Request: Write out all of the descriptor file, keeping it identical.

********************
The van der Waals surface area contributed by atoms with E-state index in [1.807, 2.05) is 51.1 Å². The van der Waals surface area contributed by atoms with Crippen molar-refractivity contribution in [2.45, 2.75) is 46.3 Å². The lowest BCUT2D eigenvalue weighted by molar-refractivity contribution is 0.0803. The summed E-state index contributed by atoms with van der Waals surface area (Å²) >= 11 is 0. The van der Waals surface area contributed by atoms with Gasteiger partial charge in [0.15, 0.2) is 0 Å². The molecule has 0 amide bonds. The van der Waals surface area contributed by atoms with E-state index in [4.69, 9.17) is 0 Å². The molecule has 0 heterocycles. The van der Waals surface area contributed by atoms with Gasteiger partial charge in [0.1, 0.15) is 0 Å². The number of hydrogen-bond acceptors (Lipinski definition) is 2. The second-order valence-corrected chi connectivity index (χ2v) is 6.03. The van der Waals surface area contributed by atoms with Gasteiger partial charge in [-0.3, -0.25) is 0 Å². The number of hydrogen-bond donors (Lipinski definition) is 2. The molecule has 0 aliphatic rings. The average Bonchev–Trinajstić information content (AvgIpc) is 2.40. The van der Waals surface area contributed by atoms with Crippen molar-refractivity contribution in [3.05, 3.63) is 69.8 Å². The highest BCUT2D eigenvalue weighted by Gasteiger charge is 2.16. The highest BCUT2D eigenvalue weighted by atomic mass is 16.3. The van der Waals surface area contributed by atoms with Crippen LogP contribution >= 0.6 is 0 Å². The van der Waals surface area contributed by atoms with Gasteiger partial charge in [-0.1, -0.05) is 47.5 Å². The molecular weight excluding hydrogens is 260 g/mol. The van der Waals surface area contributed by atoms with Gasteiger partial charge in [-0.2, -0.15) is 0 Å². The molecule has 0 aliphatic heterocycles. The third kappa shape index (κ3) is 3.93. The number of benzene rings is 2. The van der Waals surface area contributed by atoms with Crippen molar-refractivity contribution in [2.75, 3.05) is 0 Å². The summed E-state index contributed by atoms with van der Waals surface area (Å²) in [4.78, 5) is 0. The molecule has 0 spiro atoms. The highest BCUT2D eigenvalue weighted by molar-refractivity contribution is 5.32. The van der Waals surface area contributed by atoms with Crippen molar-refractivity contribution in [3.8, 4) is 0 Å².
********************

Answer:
The van der Waals surface area contributed by atoms with E-state index in [1.807, 2.05) is 51.1 Å². The van der Waals surface area contributed by atoms with Crippen molar-refractivity contribution in [2.45, 2.75) is 46.3 Å². The lowest BCUT2D eigenvalue weighted by molar-refractivity contribution is 0.0803. The summed E-state index contributed by atoms with van der Waals surface area (Å²) >= 11 is 0. The van der Waals surface area contributed by atoms with Gasteiger partial charge in [0.15, 0.2) is 0 Å². The molecule has 0 amide bonds. The van der Waals surface area contributed by atoms with E-state index in [4.69, 9.17) is 0 Å². The molecule has 0 heterocycles. The van der Waals surface area contributed by atoms with Gasteiger partial charge in [0.1, 0.15) is 0 Å². The number of hydrogen-bond acceptors (Lipinski definition) is 2. The second-order valence-corrected chi connectivity index (χ2v) is 6.03. The van der Waals surface area contributed by atoms with Gasteiger partial charge in [-0.3, -0.25) is 0 Å². The number of hydrogen-bond donors (Lipinski definition) is 2. The molecule has 0 aliphatic rings. The average Bonchev–Trinajstić information content (AvgIpc) is 2.40. The van der Waals surface area contributed by atoms with Crippen molar-refractivity contribution in [3.05, 3.63) is 69.8 Å². The highest BCUT2D eigenvalue weighted by Gasteiger charge is 2.16. The highest BCUT2D eigenvalue weighted by atomic mass is 16.3. The van der Waals surface area contributed by atoms with Crippen LogP contribution >= 0.6 is 0 Å². The van der Waals surface area contributed by atoms with Gasteiger partial charge in [-0.1, -0.05) is 47.5 Å². The molecular weight excluding hydrogens is 260 g/mol. The van der Waals surface area contributed by atoms with Gasteiger partial charge in [-0.2, -0.15) is 0 Å². The molecule has 0 aliphatic heterocycles. The third kappa shape index (κ3) is 3.93. The number of benzene rings is 2. The van der Waals surface area contributed by atoms with Crippen molar-refractivity contribution in [2.75, 3.05) is 0 Å². The summed E-state index contributed by atoms with van der Waals surface area (Å²) in [4.78, 5) is 0. The molecule has 0 spiro atoms. The highest BCUT2D eigenvalue weighted by molar-refractivity contribution is 5.32. The van der Waals surface area contributed by atoms with Crippen molar-refractivity contribution in [3.8, 4) is 0 Å².